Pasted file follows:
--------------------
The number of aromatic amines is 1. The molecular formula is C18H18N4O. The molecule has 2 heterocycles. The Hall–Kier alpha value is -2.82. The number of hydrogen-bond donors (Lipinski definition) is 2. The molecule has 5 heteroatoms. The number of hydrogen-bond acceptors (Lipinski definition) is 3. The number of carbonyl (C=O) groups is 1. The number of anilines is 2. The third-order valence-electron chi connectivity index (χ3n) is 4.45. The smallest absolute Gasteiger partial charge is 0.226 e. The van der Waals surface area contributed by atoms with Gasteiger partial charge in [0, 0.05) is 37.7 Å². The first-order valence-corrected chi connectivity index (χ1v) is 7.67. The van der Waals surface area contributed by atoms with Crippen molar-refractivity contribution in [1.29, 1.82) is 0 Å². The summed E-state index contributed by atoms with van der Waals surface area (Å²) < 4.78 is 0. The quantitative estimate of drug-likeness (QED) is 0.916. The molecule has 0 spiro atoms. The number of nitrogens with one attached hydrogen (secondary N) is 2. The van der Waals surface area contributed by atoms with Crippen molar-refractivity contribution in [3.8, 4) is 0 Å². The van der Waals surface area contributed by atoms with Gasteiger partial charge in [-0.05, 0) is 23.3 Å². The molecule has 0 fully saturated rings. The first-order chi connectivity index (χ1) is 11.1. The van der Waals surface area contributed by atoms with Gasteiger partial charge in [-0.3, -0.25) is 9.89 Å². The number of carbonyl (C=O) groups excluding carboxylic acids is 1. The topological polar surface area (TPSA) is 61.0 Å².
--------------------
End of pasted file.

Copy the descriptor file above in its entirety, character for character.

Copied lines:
The number of aromatic amines is 1. The molecular formula is C18H18N4O. The molecule has 2 heterocycles. The Hall–Kier alpha value is -2.82. The number of hydrogen-bond donors (Lipinski definition) is 2. The molecule has 5 heteroatoms. The number of hydrogen-bond acceptors (Lipinski definition) is 3. The number of carbonyl (C=O) groups is 1. The number of anilines is 2. The third-order valence-electron chi connectivity index (χ3n) is 4.45. The smallest absolute Gasteiger partial charge is 0.226 e. The van der Waals surface area contributed by atoms with Gasteiger partial charge in [0, 0.05) is 37.7 Å². The first-order valence-corrected chi connectivity index (χ1v) is 7.67. The van der Waals surface area contributed by atoms with Crippen molar-refractivity contribution in [1.29, 1.82) is 0 Å². The summed E-state index contributed by atoms with van der Waals surface area (Å²) < 4.78 is 0. The quantitative estimate of drug-likeness (QED) is 0.916. The molecule has 0 spiro atoms. The number of nitrogens with one attached hydrogen (secondary N) is 2. The van der Waals surface area contributed by atoms with Crippen molar-refractivity contribution in [3.8, 4) is 0 Å². The van der Waals surface area contributed by atoms with Gasteiger partial charge in [-0.05, 0) is 23.3 Å². The molecule has 0 fully saturated rings. The first-order chi connectivity index (χ1) is 11.1. The van der Waals surface area contributed by atoms with Gasteiger partial charge in [-0.3, -0.25) is 9.89 Å². The number of carbonyl (C=O) groups excluding carboxylic acids is 1. The topological polar surface area (TPSA) is 61.0 Å².